For decades, we have grown accustomed to fossil fuel-powered vehicles, to the point where their population now numbers in the billions. These vehicles transport us from one location to another, while others serve as commercial life and blood. However, they all emit dangerous gases and other pollutants, which are collectively referred to as vehicular pollution. These materials have several ill effects on human health and the environment. Because of the large number of vehicles on the roads today, transportation has become a major source of air pollution in many countries around the world. More people can now afford cars as their purchasing power has increased, which is bad for the environment. Because of India’s rapid urbanization, vehicular pollution has increased at an alarming rate. Vehicle-related air pollution in urban areas, particularly in large cities, has become a serious issue. Some main effects of vehicle pollutions are –
One of the major contributors to global warming is vehicle pollution. Cars and trucks emit carbon dioxide and other greenhouse gases, accounting for a major chunk of the total global warming pollution in the world. Greenhouse gases trap heat in the atmosphere, rising global temperatures. The Earth would be covered in ice if greenhouse gases were not present, but burning excessive amounts of fossil fuels, such as gasoline and diesel, has resulted in an increase of 0.6 degrees Celsius, or 1 degree F, in global temperatures since pre-industrial times, and this will continue to rise in the coming decades. Warmer global temperatures have a direct impact on agriculture, sea levels, wildlife, and natural landscapes.
Particulate matter, hydrocarbons, carbon monoxide, and other automobile pollutants are hazardous to human health. Diesel engines produce a lot of particulate matter, which is airborne soot and metal particles. These cause skin and eye irritation, as well as allergies. Very fine particles lodge deep in the lungs, causing respiratory problems. When hydrocarbons react with nitrogen dioxide and sunlight, they produce ozone, which is beneficial in the upper atmosphere but toxic at ground level. Ozone inflames the lungs, causing chest pains, coughing, and difficulty breathing. Carbon monoxide, another exhaust gas, is especially hazardous to infants and people with heart disease.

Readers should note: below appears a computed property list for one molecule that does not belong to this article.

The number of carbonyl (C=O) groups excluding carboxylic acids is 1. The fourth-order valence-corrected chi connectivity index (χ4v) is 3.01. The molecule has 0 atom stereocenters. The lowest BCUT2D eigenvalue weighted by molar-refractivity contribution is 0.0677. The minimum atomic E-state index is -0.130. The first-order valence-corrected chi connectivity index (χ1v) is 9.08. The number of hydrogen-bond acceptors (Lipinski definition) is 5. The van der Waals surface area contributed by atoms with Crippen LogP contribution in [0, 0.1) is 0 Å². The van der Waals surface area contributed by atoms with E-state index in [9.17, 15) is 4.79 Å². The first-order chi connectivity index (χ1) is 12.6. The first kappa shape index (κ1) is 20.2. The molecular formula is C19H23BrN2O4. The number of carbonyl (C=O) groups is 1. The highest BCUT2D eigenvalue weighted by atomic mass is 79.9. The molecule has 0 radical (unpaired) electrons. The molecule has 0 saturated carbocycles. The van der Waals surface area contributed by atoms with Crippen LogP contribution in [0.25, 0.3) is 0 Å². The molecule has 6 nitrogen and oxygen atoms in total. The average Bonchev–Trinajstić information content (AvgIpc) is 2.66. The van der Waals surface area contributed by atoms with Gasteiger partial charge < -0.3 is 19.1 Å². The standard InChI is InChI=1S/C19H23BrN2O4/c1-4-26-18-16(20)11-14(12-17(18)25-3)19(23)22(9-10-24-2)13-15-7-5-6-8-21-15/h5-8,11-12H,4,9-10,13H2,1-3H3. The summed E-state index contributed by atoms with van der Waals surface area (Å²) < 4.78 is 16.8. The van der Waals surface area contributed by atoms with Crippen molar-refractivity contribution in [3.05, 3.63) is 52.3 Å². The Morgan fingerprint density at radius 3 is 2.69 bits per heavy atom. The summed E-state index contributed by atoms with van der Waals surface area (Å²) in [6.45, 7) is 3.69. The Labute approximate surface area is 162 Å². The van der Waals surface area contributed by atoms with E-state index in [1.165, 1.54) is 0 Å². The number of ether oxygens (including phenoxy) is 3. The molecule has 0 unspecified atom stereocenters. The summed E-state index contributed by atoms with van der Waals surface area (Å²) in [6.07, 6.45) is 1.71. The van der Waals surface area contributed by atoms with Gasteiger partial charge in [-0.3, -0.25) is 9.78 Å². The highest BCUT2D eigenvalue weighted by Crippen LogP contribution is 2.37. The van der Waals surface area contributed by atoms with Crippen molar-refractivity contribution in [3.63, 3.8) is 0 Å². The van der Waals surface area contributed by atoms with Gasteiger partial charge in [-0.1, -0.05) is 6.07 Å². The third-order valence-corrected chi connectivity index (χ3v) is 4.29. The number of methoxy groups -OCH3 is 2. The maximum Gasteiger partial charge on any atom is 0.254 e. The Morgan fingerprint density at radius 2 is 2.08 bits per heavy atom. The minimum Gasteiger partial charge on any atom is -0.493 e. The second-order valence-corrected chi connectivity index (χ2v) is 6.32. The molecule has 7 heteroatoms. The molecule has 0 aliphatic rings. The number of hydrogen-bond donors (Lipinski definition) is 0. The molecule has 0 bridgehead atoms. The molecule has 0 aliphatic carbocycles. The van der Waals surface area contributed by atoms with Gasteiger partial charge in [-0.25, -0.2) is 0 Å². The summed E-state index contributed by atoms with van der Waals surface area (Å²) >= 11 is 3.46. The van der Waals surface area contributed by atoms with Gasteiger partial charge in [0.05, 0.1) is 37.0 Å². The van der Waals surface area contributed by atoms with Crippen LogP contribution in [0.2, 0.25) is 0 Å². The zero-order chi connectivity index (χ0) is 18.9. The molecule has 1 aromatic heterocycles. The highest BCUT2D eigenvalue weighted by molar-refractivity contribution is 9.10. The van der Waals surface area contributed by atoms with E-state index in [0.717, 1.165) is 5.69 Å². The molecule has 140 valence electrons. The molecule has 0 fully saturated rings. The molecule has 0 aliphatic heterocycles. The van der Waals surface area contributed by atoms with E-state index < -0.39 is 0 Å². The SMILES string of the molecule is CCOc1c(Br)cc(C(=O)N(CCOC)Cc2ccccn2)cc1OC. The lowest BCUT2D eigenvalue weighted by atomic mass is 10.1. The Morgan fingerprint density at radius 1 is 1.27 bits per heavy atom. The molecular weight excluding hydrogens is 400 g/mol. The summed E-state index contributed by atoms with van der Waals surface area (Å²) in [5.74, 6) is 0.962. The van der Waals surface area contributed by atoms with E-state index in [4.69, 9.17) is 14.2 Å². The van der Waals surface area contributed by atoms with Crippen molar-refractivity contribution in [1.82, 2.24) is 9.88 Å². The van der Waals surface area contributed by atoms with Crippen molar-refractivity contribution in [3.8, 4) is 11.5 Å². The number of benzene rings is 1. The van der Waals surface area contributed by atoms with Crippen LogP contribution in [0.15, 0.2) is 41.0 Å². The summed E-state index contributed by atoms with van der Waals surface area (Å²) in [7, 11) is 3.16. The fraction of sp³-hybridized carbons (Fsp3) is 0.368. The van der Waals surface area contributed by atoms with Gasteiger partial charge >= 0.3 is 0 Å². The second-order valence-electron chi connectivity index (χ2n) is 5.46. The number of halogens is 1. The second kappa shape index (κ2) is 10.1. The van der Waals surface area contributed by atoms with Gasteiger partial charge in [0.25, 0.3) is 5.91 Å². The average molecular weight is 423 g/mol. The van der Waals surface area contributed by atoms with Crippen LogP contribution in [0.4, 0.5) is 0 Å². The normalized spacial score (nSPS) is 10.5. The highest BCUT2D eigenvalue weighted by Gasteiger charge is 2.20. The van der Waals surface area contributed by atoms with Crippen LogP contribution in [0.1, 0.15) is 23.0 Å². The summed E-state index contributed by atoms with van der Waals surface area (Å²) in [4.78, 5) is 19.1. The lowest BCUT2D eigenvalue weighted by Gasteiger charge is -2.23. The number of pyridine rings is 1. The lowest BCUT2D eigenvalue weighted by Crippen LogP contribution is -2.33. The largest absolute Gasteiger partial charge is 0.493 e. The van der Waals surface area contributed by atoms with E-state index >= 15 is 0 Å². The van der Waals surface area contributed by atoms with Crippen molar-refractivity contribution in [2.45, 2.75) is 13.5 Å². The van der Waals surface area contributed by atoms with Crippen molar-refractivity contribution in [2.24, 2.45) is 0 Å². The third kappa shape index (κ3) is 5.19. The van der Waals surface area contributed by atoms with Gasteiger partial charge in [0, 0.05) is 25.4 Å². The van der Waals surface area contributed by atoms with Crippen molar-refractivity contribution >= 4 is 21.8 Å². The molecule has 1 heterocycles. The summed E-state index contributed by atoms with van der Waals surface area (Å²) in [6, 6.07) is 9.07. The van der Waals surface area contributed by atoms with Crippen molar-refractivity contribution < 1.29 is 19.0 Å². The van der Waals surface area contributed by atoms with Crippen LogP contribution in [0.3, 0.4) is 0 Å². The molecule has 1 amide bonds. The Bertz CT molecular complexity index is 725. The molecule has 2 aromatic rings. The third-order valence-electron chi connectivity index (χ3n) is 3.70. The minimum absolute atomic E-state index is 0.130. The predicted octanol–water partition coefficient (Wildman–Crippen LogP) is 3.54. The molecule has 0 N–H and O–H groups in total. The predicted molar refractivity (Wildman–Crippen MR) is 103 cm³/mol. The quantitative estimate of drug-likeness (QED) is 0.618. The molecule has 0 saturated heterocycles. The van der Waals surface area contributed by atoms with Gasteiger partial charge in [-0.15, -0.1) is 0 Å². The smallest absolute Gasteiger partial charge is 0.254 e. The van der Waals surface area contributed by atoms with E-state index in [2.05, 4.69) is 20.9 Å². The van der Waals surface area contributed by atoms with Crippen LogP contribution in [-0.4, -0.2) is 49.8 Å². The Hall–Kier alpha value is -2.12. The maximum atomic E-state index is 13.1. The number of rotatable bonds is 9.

Soil and Water Pollution
Car pollution has far-reaching consequences, affecting air, soil, and water quality. Nitrous oxide contributes to the depletion of the ozone layer, which protects the Earth from the sun’s harmful ultraviolet radiation. Acid rain is formed when sulfur dioxide and nitrogen dioxide combine with rainwater to form acid rain, which harms crops, forests, and other vegetation, as well as buildings. Car and truck oil and fuel spills seep into the soil near highways, and the discarded fuel and particulates from vehicle emissions contaminate lakes, rivers, and wetlands. This forms a deadly chain of events in the environment, reducing food production and drinking water sources.
Cars use a lot of energy before they even get on the road. Because materials such as steel, rubber, glass, plastics, paints, and many others must be created before a new ride is ready to roll, automotive production has a massive environmental impact. Likewise, the end of a car’s life does not mean the end of its environmental impact. Plastics, hazardous battery acids, and other products may remain in the environment. Fortunately, junkyard pile-ups are shrinking much faster than in the past. Approximately three-quarters of the average car today, including the majority of the steel frame, can be recycled.
There are several ways that car and truck owners can reduce the environmental impact of car pollutants. The majority of car pollution is caused by old and poorly maintained vehicles. The electric, hybrid, and other clean, fuel-efficient vehicles have a lower impact, so they must be pushed among common people through incentives. Check the environmental label when purchasing a new car, so that you select the most efficient car. High ratings indicate low levels of pollution. Reduce fuel consumption by removing all unnecessary items, such as roof racks, and driving steadily rather than quickly accelerating and braking hard. Maintain your vehicle with regular tune-ups and tire checks, and leave the car at home whenever possible. Try to walk, ride a bicycle, or take public transportation, instead of using your own vehicle.